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"Idol" Notes: Candice Supreme, The Lazaro Dilemma, More

By Rich Heldenfels Published: April 11, 2013

Let's start with a couple of clips ... Why are we even bothering to discuss who's the best singer on "American Idol"? It is, unquestionably, inarguably, listen-to-those-performances above Candice Glover. Case bleeping closed. Amber, Kree, Janelle, Angie -- all singers with some merit. But not remotedly in Candice's league. When I was listening to "Lovesong" again this morning, chills. Complete chills (aside from a weird audio glitch around 0:58). Then I watched it again. Holy crap.Her "Don't Make Me Over" was pretty killing, too.

But, as Malcolm and I have been talking about, "Idol" has a huge problem right now and his name is Lazaro. With an interesting, emotional show (which "Idol" played up) and a good-at-first-listen voice, Lazaro made the upper tier of the competition, but he has ever more demonstrated not only an inability to memorize lyrics but that he is not a good singer. Only he is the last man standing, and we are now at the point where he could start outlasting five women, all of whom singer better than he does. But, because of his story, the show has had to figure out how to criticize his singing without seeming to pick on Lazaro personally, which just encourages his fans to vote even more. A week ago, those fans put him in the top three.

This week, the judges' comments tried to make the separation between Lazaro the person, who we were told once again is so brave to compete, and Lazaro the singer, who is outclassed by the others. Only that, too, will seem abusive to Lazarophiles -- particularly when you get something like Randy using his praise of Kree to take another swipe at Lazaro. And Lazaro, whose ego and willingness to blame others for his problems are considerable, seemed unfazed by criticism, as if he already knew that his fans will protect him.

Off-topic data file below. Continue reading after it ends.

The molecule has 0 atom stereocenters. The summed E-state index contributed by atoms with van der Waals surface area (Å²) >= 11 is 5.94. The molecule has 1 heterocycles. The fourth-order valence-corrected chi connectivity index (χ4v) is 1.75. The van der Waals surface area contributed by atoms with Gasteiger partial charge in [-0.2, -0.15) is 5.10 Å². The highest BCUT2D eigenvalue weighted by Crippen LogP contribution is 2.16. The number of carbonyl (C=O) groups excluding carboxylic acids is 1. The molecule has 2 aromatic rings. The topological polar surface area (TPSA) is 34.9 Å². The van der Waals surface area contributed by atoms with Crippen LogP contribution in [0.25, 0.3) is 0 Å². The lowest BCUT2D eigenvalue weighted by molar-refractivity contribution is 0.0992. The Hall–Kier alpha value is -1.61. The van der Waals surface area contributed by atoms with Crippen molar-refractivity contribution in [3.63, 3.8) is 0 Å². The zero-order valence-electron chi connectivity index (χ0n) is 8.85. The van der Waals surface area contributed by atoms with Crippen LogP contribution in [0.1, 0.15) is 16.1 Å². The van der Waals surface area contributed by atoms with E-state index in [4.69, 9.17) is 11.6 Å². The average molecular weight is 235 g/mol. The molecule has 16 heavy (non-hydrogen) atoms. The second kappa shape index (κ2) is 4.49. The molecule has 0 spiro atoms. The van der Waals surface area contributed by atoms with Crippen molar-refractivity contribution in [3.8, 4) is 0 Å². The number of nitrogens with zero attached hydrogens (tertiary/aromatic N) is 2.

So it may well be a couple of more rounds before the field is small enough that fans rally around a single not-Lazaro performer to keep him from winning. The judges' praise of Candice, much as she deserved it, was clearly a message to an audience that had not top-three'd her a week ago: Don't let this woman slip away because you're voting for something other than amazing singing.

Speaking of the judges, it obviously took a couple of conversations with Mariah Carey to get her to abbreviate her loony ramblings. By the half-hour mark of the show, the judges' comments had gone on so long that the show was running way behind. And even as the other judges began to be more concise, Mariah -- who needs a LOT of time to form a complete thought -- was still babbling. It was only after the "Idol" music cut her off in mid-sentence that she began to tighten up, and even then the coherence, the groping for catchphrases ("A-plus-mazing"?), the attempts at talking music technically -- she was both interminable and painful. And it highlights that, in the Mariah-Nicki rivalry, Nicki verbally kicks MC to the curb.

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